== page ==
When it comes to basic sci-fi setups, nobody would ever accuse “fighting for your life on a space station that’s been taken over by aliens” of being particularly fresh. Whether you’re talking about movies, books, or games, it’s the kind of premise that serves as sturdy scaffolding — a framework on which to hang what are (hopefully) much more interesting ideas and interactions. So when I sat down to preview the first hour of Prey, Arkane Studios’ upcoming reboot of the mid-aughts shooter, I didn’t quite know what to expect. What I found was a first-person action game, with some solid role-playing elements, set off by some creative narrative twists. Well, enough twists for the first hour, at least.
To start off, Prey has nothing to do whatsoever with the original game, or its canceled sequel. When asked by journalists why the game has the title it does given the utter lack of connective tissue, lead designer Ricardo Bare was honest: “Because Prey is a really good name for a game.” This version takes place in the year 2032, in an alternate reality timeline where the player takes on the role of Morgan Yu. (Players can select either a male or female version of the character; I went with the latter.)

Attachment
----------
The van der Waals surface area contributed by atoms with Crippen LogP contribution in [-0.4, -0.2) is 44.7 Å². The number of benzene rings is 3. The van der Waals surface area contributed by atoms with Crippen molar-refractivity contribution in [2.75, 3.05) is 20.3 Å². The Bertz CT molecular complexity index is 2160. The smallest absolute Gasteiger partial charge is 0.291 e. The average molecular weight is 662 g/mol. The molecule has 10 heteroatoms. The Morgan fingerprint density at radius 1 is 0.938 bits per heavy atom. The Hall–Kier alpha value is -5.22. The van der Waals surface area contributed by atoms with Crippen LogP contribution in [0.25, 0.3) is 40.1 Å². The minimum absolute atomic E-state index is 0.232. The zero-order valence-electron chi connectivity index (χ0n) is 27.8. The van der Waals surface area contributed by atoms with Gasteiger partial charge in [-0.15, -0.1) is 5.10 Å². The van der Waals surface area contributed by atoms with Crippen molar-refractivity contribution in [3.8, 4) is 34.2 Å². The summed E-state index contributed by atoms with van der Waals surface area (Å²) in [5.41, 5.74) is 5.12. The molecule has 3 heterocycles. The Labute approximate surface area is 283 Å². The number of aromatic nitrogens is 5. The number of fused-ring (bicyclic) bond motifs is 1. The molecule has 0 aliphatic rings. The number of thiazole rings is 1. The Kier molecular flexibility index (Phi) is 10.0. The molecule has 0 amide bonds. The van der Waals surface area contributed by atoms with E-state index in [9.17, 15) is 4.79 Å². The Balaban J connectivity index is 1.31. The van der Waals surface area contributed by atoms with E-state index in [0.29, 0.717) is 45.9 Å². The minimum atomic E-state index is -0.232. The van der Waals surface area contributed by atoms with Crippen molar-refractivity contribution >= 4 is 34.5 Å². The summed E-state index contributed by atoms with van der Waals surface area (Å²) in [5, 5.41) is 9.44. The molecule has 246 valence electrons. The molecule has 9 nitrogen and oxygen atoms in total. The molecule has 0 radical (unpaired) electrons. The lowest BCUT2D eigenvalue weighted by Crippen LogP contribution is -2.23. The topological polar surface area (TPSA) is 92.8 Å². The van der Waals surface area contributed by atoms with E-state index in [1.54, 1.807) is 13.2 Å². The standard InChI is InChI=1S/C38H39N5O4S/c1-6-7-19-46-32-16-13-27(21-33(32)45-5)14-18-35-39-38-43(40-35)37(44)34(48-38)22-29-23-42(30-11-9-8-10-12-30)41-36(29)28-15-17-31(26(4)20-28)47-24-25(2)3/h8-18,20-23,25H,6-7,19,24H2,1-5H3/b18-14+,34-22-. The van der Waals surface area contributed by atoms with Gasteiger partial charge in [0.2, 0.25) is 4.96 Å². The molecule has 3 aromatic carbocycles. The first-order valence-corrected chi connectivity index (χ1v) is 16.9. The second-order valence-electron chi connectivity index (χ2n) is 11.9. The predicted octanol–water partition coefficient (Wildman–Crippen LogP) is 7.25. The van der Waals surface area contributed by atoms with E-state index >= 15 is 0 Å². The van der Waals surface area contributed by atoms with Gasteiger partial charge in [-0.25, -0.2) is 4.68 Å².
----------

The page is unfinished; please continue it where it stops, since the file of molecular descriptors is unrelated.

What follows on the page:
When the game begins, Morgan is preparing to undergo some strange psychological and behavioral tests at the behest of her brother, Alex. Everything seems to be going fairly smoothly until an alien creature attacks one of the doctors. Soon, Morgan finds herself on the space station Talos I, which has been completely overrun by a shape-shifting alien species called the Typhon. It turns out that Morgan’s been the subject of these mysterious experiments far longer than she realizes, and has suffered massive holes in her memory as a result. She begins chasing down the clues and videos that she’s left for herself in order to understand what’s going on — and, one assumes, to eventually stop the Typhon.